Bloomberg and CNBC say that Apple will not hire a bank to handle the lending for its “buy now, pay later” (BNPL) program. Reports say that Apple Financing LLC will stay separate from Apple’s main business.
On Monday, at WWDC, Apple showed off Pay Later. With this feature, Apple Pay users can pay for purchases over a period of six weeks in four equal payments with no interest.
Apple has never been responsible for the money
Bloomberg says that Apple has tried its hand at banking before. This is the first time it’s doing credit checks and loans. It currently works with Goldman Sachs to handle these tasks for its Apple Card credit card, and the company also has a smaller but still important role in Apple’s new Pay Later service. Pay Later requires Apple’s Mastercard, which has issued by Goldman Sachs. Bloomberg points out that Apple Financing doesn’t have its own bank charter, which means that Apple is not a bank.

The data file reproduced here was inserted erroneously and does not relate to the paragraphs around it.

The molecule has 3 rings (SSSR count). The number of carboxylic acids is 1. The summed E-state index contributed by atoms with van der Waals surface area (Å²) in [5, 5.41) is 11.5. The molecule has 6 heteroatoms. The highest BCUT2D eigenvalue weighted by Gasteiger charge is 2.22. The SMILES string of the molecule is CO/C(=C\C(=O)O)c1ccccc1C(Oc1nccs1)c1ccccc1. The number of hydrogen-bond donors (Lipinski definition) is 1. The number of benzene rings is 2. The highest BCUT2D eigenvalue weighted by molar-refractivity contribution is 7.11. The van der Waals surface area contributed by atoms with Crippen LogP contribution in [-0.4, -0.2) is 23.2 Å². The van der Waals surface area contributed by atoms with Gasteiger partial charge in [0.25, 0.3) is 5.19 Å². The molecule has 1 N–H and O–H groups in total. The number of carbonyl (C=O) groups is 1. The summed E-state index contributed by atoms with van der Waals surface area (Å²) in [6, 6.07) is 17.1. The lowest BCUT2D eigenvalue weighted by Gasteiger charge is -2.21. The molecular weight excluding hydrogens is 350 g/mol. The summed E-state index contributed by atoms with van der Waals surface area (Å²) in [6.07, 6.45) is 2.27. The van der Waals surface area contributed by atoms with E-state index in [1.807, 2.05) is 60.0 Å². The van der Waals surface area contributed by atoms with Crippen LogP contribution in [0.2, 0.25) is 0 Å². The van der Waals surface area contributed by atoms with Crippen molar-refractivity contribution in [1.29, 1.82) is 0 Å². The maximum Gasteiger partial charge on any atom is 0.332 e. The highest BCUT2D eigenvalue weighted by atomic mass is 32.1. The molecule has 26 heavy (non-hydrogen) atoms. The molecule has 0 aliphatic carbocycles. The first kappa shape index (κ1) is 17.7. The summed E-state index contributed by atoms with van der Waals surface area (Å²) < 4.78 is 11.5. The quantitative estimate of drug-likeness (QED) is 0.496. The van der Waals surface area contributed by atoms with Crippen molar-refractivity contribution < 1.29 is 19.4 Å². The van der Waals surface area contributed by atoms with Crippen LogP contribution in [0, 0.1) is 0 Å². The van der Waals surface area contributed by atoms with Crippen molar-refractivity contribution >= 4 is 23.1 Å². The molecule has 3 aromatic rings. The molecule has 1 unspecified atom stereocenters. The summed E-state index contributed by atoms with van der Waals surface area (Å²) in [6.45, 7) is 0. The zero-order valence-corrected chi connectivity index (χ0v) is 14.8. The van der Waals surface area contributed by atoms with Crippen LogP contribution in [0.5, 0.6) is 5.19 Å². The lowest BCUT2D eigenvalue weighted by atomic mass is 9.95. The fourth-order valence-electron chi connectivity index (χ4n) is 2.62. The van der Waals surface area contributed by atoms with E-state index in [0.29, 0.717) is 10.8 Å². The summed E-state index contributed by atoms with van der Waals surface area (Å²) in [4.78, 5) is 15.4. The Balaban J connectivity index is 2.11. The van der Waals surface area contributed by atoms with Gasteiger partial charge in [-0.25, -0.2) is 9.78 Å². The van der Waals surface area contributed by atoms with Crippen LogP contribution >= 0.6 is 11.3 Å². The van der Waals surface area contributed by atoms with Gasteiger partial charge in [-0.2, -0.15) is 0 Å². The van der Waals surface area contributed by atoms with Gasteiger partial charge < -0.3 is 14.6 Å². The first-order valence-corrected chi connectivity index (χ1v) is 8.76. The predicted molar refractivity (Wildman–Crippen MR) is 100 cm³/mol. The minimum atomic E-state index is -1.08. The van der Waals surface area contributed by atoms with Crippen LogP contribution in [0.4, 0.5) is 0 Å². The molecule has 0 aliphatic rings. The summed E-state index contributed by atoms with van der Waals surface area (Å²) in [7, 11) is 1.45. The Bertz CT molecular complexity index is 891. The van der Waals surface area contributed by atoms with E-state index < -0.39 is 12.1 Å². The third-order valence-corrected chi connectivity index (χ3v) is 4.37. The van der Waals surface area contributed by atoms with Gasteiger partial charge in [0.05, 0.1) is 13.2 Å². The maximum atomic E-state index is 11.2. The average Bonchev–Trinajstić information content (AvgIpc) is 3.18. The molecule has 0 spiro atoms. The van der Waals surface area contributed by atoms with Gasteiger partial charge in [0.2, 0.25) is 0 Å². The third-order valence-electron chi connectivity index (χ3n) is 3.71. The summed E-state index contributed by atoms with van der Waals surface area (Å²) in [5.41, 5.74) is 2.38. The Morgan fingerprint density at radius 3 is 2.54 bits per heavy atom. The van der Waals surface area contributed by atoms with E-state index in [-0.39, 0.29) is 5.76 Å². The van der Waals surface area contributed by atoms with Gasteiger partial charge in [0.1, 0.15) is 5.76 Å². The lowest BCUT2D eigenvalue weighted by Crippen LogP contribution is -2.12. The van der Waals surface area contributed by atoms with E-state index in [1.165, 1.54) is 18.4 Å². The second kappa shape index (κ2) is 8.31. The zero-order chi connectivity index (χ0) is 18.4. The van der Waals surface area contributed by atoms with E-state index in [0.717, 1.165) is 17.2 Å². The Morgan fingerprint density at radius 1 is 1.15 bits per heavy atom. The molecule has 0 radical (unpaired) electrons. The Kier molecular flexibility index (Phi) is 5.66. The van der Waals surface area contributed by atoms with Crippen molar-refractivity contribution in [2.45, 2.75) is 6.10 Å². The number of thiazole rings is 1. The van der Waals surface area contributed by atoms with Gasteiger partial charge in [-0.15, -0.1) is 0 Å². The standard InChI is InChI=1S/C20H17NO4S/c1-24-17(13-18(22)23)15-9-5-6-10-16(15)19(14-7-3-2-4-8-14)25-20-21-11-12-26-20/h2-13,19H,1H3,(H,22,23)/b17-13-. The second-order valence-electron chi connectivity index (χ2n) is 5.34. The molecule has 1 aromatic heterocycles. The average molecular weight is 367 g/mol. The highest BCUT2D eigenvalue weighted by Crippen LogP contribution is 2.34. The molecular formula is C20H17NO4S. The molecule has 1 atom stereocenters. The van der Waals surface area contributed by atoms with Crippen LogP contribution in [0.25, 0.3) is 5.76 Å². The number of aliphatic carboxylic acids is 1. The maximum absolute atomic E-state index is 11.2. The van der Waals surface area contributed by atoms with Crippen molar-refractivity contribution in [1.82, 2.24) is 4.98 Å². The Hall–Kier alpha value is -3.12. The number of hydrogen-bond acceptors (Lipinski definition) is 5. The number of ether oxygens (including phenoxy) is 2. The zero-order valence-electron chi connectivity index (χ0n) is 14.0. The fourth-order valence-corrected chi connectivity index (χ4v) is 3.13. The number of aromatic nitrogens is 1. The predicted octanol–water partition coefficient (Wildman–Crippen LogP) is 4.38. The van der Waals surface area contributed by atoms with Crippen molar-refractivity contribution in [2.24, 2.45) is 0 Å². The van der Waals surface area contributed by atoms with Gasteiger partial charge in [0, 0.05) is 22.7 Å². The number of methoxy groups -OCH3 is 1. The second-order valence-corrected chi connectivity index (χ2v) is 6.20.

CNBC says that Apple will do light credit checks on Pay Later applicants. Apple won’t give credit to users who don’t make payments on time, and the site says that missed payments won’t hurt a user’s credit score. CNBC says that the most you can pay with Apple Pay Later is $1,000. When The Verge asked Apple about late fees for payments that weren’t made on time. The company didn’t answer right away. It’s bad business to pay later.
Apple’s plan to combine banking services is a sign that it may move into finance in the future. It shows that the company wants to keep people in its ecosystem. Apple Pay lets you use the Apple Card and Pay Later service. You need an iPhone to use most of its features. Pay Later will first be available in the US, then in other places.
Pay Later from Apple has been criticized because it puts users at risk. Many people who use these services go over their limits and have trouble paying back loans. Government regulators are looking at BNPL companies like Klarna, Affirm, and Afterpay to see if they pose any risks to customers.